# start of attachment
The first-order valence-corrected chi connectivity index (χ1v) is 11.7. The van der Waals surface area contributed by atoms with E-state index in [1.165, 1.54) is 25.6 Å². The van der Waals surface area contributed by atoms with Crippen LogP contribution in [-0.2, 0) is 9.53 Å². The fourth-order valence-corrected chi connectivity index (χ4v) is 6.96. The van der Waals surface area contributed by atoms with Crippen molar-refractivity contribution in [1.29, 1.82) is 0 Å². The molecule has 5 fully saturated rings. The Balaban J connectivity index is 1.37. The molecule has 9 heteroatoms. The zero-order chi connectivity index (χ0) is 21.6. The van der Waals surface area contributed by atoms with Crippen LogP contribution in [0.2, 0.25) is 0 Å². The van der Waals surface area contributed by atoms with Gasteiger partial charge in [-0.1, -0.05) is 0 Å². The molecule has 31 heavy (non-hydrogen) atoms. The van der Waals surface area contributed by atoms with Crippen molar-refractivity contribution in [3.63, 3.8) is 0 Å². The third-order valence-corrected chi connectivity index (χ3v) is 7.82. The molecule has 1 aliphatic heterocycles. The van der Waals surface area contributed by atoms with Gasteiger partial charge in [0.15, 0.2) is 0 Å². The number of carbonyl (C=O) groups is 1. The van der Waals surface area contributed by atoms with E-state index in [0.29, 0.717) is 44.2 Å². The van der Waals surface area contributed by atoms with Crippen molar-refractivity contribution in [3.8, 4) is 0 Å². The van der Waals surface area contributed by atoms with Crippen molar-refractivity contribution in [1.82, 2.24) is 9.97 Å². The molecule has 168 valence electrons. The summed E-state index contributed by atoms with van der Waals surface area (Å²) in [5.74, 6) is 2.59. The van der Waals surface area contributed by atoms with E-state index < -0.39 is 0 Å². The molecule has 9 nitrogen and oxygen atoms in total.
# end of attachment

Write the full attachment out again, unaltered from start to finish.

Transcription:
The first-order valence-corrected chi connectivity index (χ1v) is 11.7. The van der Waals surface area contributed by atoms with E-state index in [1.165, 1.54) is 25.6 Å². The van der Waals surface area contributed by atoms with Crippen LogP contribution in [-0.2, 0) is 9.53 Å². The fourth-order valence-corrected chi connectivity index (χ4v) is 6.96. The van der Waals surface area contributed by atoms with Crippen molar-refractivity contribution in [1.29, 1.82) is 0 Å². The molecule has 5 fully saturated rings. The Balaban J connectivity index is 1.37. The molecule has 9 heteroatoms. The zero-order chi connectivity index (χ0) is 21.6. The van der Waals surface area contributed by atoms with Crippen LogP contribution in [0.2, 0.25) is 0 Å². The van der Waals surface area contributed by atoms with Gasteiger partial charge in [-0.1, -0.05) is 0 Å². The molecule has 31 heavy (non-hydrogen) atoms. The van der Waals surface area contributed by atoms with Crippen molar-refractivity contribution in [3.63, 3.8) is 0 Å². The third-order valence-corrected chi connectivity index (χ3v) is 7.82. The molecule has 1 aliphatic heterocycles. The van der Waals surface area contributed by atoms with Gasteiger partial charge in [0.15, 0.2) is 0 Å². The number of carbonyl (C=O) groups is 1. The van der Waals surface area contributed by atoms with E-state index in [0.29, 0.717) is 44.2 Å². The van der Waals surface area contributed by atoms with Crippen molar-refractivity contribution in [3.8, 4) is 0 Å². The van der Waals surface area contributed by atoms with Crippen molar-refractivity contribution in [1.82, 2.24) is 9.97 Å². The molecule has 168 valence electrons. The summed E-state index contributed by atoms with van der Waals surface area (Å²) in [5.74, 6) is 2.59. The van der Waals surface area contributed by atoms with E-state index < -0.39 is 0 Å². The molecule has 9 nitrogen and oxygen atoms in total.